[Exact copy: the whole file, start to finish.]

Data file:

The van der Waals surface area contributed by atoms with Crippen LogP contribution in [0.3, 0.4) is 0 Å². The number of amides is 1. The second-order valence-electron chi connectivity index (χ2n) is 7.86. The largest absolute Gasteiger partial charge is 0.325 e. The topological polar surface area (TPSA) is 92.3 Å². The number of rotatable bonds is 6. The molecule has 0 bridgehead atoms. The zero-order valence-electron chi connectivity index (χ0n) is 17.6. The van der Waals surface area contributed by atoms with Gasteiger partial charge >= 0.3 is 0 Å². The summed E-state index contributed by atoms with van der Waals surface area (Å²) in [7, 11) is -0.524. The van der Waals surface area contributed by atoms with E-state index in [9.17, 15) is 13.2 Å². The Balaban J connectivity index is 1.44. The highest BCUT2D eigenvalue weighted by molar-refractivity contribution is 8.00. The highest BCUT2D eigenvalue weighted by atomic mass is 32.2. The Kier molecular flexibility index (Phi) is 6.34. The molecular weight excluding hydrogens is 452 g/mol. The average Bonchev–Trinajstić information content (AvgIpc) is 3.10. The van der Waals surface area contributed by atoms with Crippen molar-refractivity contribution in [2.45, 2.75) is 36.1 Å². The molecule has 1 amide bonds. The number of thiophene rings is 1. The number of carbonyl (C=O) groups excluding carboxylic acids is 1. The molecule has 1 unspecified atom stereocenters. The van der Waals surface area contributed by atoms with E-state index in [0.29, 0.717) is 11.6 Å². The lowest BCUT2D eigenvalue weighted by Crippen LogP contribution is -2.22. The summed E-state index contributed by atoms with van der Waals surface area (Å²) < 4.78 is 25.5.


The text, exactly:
The van der Waals surface area contributed by atoms with Crippen LogP contribution in [0.3, 0.4) is 0 Å². The number of amides is 1. The second-order valence-electron chi connectivity index (χ2n) is 7.86. The largest absolute Gasteiger partial charge is 0.325 e. The topological polar surface area (TPSA) is 92.3 Å². The number of rotatable bonds is 6. The molecule has 0 bridgehead atoms. The zero-order valence-electron chi connectivity index (χ0n) is 17.6. The van der Waals surface area contributed by atoms with Gasteiger partial charge >= 0.3 is 0 Å². The summed E-state index contributed by atoms with van der Waals surface area (Å²) in [7, 11) is -0.524. The van der Waals surface area contributed by atoms with E-state index in [9.17, 15) is 13.2 Å². The Balaban J connectivity index is 1.44. The highest BCUT2D eigenvalue weighted by molar-refractivity contribution is 8.00. The highest BCUT2D eigenvalue weighted by atomic mass is 32.2. The Kier molecular flexibility index (Phi) is 6.34. The molecular weight excluding hydrogens is 452 g/mol. The average Bonchev–Trinajstić information content (AvgIpc) is 3.10. The van der Waals surface area contributed by atoms with Crippen molar-refractivity contribution in [2.45, 2.75) is 36.1 Å². The molecule has 1 amide bonds. The number of thiophene rings is 1. The number of carbonyl (C=O) groups excluding carboxylic acids is 1. The molecule has 1 unspecified atom stereocenters. The van der Waals surface area contributed by atoms with E-state index in [0.29, 0.717) is 11.6 Å². The lowest BCUT2D eigenvalue weighted by Crippen LogP contribution is -2.22. The summed E-state index contributed by atoms with van der Waals surface area (Å²) < 4.78 is 25.5.